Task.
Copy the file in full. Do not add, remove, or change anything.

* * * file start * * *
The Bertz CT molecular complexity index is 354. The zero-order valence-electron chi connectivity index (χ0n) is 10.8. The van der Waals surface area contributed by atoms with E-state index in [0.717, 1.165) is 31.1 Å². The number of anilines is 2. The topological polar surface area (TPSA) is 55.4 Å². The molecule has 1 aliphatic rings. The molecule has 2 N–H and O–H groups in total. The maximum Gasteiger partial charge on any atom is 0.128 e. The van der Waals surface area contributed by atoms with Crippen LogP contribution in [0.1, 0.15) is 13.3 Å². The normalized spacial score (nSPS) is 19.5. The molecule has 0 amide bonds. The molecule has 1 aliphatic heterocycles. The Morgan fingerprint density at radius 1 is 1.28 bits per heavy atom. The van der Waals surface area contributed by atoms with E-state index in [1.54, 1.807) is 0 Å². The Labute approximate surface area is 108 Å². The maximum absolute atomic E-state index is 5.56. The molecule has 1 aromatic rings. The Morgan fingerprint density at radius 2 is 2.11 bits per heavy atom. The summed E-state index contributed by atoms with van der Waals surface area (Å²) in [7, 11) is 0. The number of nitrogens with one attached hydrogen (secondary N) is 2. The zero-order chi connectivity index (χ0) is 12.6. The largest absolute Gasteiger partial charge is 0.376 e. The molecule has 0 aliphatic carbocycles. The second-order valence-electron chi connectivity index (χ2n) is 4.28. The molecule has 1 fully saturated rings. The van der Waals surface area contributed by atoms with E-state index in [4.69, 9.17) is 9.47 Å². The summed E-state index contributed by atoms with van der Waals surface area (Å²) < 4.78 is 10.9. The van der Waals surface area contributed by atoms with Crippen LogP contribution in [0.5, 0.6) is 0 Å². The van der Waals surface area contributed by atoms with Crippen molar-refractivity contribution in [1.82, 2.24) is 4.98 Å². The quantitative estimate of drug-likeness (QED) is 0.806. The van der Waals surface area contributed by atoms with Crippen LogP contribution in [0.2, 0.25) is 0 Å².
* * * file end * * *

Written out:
The Bertz CT molecular complexity index is 354. The zero-order valence-electron chi connectivity index (χ0n) is 10.8. The van der Waals surface area contributed by atoms with E-state index in [0.717, 1.165) is 31.1 Å². The number of anilines is 2. The topological polar surface area (TPSA) is 55.4 Å². The molecule has 1 aliphatic rings. The molecule has 2 N–H and O–H groups in total. The maximum Gasteiger partial charge on any atom is 0.128 e. The van der Waals surface area contributed by atoms with Crippen LogP contribution in [0.1, 0.15) is 13.3 Å². The normalized spacial score (nSPS) is 19.5. The molecule has 0 amide bonds. The molecule has 1 aliphatic heterocycles. The Morgan fingerprint density at radius 1 is 1.28 bits per heavy atom. The van der Waals surface area contributed by atoms with E-state index in [1.54, 1.807) is 0 Å². The Labute approximate surface area is 108 Å². The maximum absolute atomic E-state index is 5.56. The molecule has 1 aromatic rings. The Morgan fingerprint density at radius 2 is 2.11 bits per heavy atom. The summed E-state index contributed by atoms with van der Waals surface area (Å²) in [7, 11) is 0. The number of nitrogens with one attached hydrogen (secondary N) is 2. The zero-order chi connectivity index (χ0) is 12.6. The largest absolute Gasteiger partial charge is 0.376 e. The molecule has 0 aliphatic carbocycles. The second-order valence-electron chi connectivity index (χ2n) is 4.28. The molecule has 1 fully saturated rings. The van der Waals surface area contributed by atoms with E-state index in [4.69, 9.17) is 9.47 Å². The summed E-state index contributed by atoms with van der Waals surface area (Å²) < 4.78 is 10.9. The van der Waals surface area contributed by atoms with Crippen LogP contribution in [0.5, 0.6) is 0 Å². The van der Waals surface area contributed by atoms with Crippen molar-refractivity contribution in [1.82, 2.24) is 4.98 Å². The quantitative estimate of drug-likeness (QED) is 0.806. The van der Waals surface area contributed by atoms with Crippen LogP contribution in [0.2, 0.25) is 0 Å².